This tour includes a visit to an underground street, several graveyards, the Scottish Parliament, tales of cannibalism and bodysnatchers, the murderers Burke and Hare, the continuing mystery of 17 tiny coffins that date back to the 1830s, and the story of Deacon Brodie, the Edinburgh city councillor and cabinet-maker who was the inspiration for Robert Louis Stevenson’s novel The Strange Case of Dr. Jekyll and Mr. Hyde. (Stevenson set his story in London, though.) Sherlock Holmes author Arthur Conon Doyle was from Edinburgh, too, and he also set most of his stories in London.

Rankin reveals that in the first few Rebus books he set events in unnamed, fictional streets. Later he decided he might as well use real places, so he had Rebus working in a real police station, drinking in real pubs and living in the neighbourhood Rankin had lived in while attending university.

 

"That was my bedroom window," says writer Ian Rankin, pointing at the apartment he lived in during his student days. He decided that his character, police inspector John Rebus, would live across the street.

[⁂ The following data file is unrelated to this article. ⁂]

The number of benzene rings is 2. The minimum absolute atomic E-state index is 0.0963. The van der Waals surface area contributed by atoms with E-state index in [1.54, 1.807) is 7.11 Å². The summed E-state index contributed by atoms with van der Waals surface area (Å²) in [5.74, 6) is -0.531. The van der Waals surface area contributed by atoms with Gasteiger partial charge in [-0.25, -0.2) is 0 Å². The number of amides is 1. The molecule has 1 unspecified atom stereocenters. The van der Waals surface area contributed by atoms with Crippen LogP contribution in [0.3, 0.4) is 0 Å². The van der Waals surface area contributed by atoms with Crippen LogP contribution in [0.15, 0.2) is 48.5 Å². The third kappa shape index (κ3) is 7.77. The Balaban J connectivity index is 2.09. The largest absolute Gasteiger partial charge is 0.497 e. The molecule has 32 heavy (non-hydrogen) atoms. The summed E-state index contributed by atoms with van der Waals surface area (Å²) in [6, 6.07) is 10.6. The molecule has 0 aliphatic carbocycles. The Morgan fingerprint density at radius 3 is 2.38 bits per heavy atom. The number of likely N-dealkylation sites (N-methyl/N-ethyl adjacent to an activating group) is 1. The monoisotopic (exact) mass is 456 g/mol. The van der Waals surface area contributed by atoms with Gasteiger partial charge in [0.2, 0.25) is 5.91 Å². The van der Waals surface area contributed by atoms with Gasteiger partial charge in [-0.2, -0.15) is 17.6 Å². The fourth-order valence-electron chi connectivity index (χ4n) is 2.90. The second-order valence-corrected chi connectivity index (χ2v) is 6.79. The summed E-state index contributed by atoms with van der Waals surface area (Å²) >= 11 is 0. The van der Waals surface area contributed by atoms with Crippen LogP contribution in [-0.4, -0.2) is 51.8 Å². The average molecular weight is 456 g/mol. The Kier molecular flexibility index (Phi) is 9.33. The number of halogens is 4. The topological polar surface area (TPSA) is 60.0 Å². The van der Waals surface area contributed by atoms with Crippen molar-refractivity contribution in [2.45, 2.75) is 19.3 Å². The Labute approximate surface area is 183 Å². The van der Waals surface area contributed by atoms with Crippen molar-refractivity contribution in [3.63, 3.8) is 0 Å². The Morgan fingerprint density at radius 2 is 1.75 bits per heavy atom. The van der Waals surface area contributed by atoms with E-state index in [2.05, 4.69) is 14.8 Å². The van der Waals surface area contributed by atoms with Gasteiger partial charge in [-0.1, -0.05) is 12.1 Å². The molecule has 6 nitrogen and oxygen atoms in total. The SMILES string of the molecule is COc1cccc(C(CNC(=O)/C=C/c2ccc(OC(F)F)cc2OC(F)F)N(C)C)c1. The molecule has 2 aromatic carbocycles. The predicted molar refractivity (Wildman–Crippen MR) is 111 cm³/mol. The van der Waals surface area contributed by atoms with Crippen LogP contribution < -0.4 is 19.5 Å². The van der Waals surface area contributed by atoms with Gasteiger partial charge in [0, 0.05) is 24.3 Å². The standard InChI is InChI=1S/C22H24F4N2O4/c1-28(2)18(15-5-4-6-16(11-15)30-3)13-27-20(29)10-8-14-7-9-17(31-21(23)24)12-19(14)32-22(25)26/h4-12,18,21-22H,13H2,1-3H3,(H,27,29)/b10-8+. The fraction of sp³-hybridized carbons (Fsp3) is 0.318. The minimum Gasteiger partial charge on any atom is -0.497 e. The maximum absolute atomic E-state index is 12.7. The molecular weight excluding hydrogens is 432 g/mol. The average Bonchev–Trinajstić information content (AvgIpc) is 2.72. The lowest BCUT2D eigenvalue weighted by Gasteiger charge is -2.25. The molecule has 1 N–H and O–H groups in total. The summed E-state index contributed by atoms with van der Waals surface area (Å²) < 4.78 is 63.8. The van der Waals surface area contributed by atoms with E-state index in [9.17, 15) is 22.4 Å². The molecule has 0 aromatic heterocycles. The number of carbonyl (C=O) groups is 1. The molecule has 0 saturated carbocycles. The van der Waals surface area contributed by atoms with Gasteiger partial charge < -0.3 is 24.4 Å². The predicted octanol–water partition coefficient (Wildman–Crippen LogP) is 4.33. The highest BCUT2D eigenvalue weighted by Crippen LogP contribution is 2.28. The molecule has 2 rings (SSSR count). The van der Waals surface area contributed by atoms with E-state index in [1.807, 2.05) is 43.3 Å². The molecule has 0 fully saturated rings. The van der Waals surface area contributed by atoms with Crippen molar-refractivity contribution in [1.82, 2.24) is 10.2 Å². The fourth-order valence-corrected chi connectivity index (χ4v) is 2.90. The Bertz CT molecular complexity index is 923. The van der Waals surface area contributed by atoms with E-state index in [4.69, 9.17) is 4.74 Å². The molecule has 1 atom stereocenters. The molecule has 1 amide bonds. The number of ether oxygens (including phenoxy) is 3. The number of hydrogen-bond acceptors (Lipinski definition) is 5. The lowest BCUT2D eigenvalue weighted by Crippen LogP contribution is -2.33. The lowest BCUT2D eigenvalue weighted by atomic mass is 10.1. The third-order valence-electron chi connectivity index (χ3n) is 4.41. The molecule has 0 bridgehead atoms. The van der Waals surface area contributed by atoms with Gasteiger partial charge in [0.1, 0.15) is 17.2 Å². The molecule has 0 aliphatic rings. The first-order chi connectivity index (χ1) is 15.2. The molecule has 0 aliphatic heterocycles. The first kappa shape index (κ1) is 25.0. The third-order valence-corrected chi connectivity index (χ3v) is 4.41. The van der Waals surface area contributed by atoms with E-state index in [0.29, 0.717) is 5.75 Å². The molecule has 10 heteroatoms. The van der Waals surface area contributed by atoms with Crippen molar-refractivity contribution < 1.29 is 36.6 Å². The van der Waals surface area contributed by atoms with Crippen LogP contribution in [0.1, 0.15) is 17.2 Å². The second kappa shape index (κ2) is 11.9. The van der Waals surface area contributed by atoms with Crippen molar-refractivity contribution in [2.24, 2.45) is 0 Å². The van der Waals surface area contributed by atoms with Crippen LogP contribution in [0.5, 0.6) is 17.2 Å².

“That was my bedroom window,” says writer Ian Rankin, pointing at the apartment he lived in during his student days. He decided that his character, police inspector John Rebus, would live across the street.

Actor and historian Colin Brown runs Rebustours.com, which gives tourists a chance to visit the places mentioned in Rankin’s books. He mugs a bit while reading passages from the books. Rankin himself tags along with Brown for a while. Did the tourists even recognize him? I wasn’t certain. But I was sold on the attractions of Ediburgh. I’d be willing to check it out!
Wednesday, March 25, 2015, 6:30 p.m., at Grande Bibliothèque de BAnQ – Auditorium, 475 de Maisonneuve Blvd E.

Ian Rankin – My Edinburgh, Austria / 2013 / Color / 44 Min / English

Realisation: Günter Schilhan
Script: Günter Schilhan
Cinematography: Erhard Seidl
Sound: Albrecht Klinger
Editing: Günter Schilhan, Raimund Sivetz
Music: Franz Sommer
Narration: August Schmölzer, Stefan Suske, Günter Schilhan
Participation(s): Ian Rankin
Producer(s): Rosemarie Prasek
Production: ORF, 3sat
Distribution: 3sat

http://www.artfifa.com/en
The Festival International du Film sur l’Art, known as FIFA, runs until Sunday, March 29, 2015. Visit the web site http://www.artfifa.com for more information.